Bleeding: place a sterile pad or other clean dressing over the wound and apply firm pressure. If no pad is available, use your hand to apply pressure. If the bleeding continues, tie a tourniquet around the limb, high above the wound. The national Stop the Bleen Campaign encourages individuals to get trained through their local health department, hospital, or emergency medical services provider so they can treat severe bleeding until medical help arrives.
Insect Bites & Stings: If there is a sting, remove the stinger by gently scraping it out with something stiff, such as a credit card. Wash the wound with soap or water. Apply ice or a cold compress to reduce swelling. Watch for signs of a severe allergic reaction, called anaphylaxis, which include swelling of the lips and tongue, difficulty breathing, a weak pulse, and dizziness. If you notice these symptoms, call for emergency medical assistance right away.
Poisoning: read the label on the product the person ingested and follow the instructions. Call the National Poison Control Center at 1-800-222-1222 and ask what to do. If the person has severe symptoms or is not breathing, call 911.
Seizure: make sure the person is in a safe place where he or she cannot fall or get hurt. Loosen any clothing around the head and neck area. Do not place anything in the mouth. Let the seizure finish. Get medical help if this is the person's first seizure, it was triggered by a head injury, or he or she is having trouble breathing.
If someone is unconscious, not breathing, and there is no sign of a heartbeat, perform CPR. To do chest compressions, push down on the center of the chest at a rate of 100 presses per minute. Continue to perform CPR until medical help arrives. You can alternate chest compressions with rescue breathing. Tilt the person's head back and lift the chin. Pinch the nose and cover the mouth with your own. Blow into the person's mouth until the chest rises. Give two breaths of one-second duration each. The American Red Cross and the American Heart Association encourage the public to get trained in the use of automatic external defibrillators (AEDs) which are available on campus. These devices deliver an electric shock to restore the normal heart rhythm after cardiac arrest. Access to these devices and proper training in their use could save 50,000 lives each year, according to the American Red Cross.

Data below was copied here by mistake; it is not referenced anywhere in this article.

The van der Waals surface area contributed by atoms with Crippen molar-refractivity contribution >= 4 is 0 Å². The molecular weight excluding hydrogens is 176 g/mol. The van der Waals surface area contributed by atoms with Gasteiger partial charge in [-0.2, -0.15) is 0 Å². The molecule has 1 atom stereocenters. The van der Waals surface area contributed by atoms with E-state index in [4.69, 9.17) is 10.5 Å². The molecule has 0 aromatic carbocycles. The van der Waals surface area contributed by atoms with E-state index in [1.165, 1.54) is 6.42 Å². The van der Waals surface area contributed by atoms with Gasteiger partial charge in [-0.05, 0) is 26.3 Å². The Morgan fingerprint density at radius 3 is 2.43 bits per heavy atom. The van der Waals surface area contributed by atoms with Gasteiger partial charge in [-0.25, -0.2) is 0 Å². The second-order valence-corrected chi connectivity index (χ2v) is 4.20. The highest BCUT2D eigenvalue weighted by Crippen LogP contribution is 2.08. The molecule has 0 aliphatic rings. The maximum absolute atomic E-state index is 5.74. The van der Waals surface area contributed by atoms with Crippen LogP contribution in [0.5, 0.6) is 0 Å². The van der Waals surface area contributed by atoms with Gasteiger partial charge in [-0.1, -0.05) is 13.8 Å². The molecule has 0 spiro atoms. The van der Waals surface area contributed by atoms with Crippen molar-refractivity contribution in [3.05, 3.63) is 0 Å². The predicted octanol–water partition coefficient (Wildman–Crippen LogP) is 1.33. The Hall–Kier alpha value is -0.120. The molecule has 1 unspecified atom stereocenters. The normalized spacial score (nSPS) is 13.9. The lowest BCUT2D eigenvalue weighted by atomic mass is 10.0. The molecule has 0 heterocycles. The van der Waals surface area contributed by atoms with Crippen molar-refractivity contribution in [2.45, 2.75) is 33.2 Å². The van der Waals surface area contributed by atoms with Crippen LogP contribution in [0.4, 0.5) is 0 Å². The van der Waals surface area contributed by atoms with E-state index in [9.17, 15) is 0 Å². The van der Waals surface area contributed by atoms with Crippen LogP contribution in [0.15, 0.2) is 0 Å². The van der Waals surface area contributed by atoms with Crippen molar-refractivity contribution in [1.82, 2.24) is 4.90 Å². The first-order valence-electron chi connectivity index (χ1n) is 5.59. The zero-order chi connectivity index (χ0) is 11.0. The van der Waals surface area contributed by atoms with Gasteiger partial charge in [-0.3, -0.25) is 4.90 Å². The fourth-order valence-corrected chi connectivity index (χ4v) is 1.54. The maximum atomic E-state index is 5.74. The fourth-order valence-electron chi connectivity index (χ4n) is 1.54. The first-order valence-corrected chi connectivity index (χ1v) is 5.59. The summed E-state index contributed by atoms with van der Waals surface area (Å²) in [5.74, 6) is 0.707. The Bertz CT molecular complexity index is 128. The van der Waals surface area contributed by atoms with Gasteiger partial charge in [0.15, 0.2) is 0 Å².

When to Call 911
Some injuries or medical conditions are too severe to treat on your own. If you believe the person is in grave danger or his or her life is in jeopardy, call 911.
Signs of an allergic reaction, such as difficulty breathing, wheezing, swelling of the mouth and tongue, bluish skin, or a weak pulse
Sings of a heart attack, including pain, pressure, or a squeezing in the chest; or chest pain with dizziness, nausea, sweating, or shortness of breath
Signs of a stroke, including sudden numbness or weakness on one side of the body, drooping of the face, slurred speech, or a loss of balance and coordination
Signs of choking, including difficulty speaking or breathing
Bleeding that does not stop after a few minutes of applying constant pressure to the wound
Automated external defibrillators can help save lives during sudden cardiac arrest. However, even after training, remembering the steps to use an AED the right way can be difficult. In order to help keep your skills sharp, we've created a quick step-by-step guide that you can print up and place on your refrigerator, in your car, in your bag or at your desk. This way, you can review the AED steps any time, at your convenience, and keep them fresh in your memory.- American Red Cross
There are two AEDs located in the FloArts Building:
1. In the Lobby of the theater.
2. Enter door F-065 and there is an AED located near the black box theater.
You can care for minor burns at home with simple first aid. There are different levels of burns.
According to the Mayo Clinic (2021), heat exhaustion is, "a condition whose symptoms may include heavy sweating and a rapid pulse, a result of your body overheating. It's one of three heat-related syndromes, with heat cramps being the mildest and heatstroke being the most severe."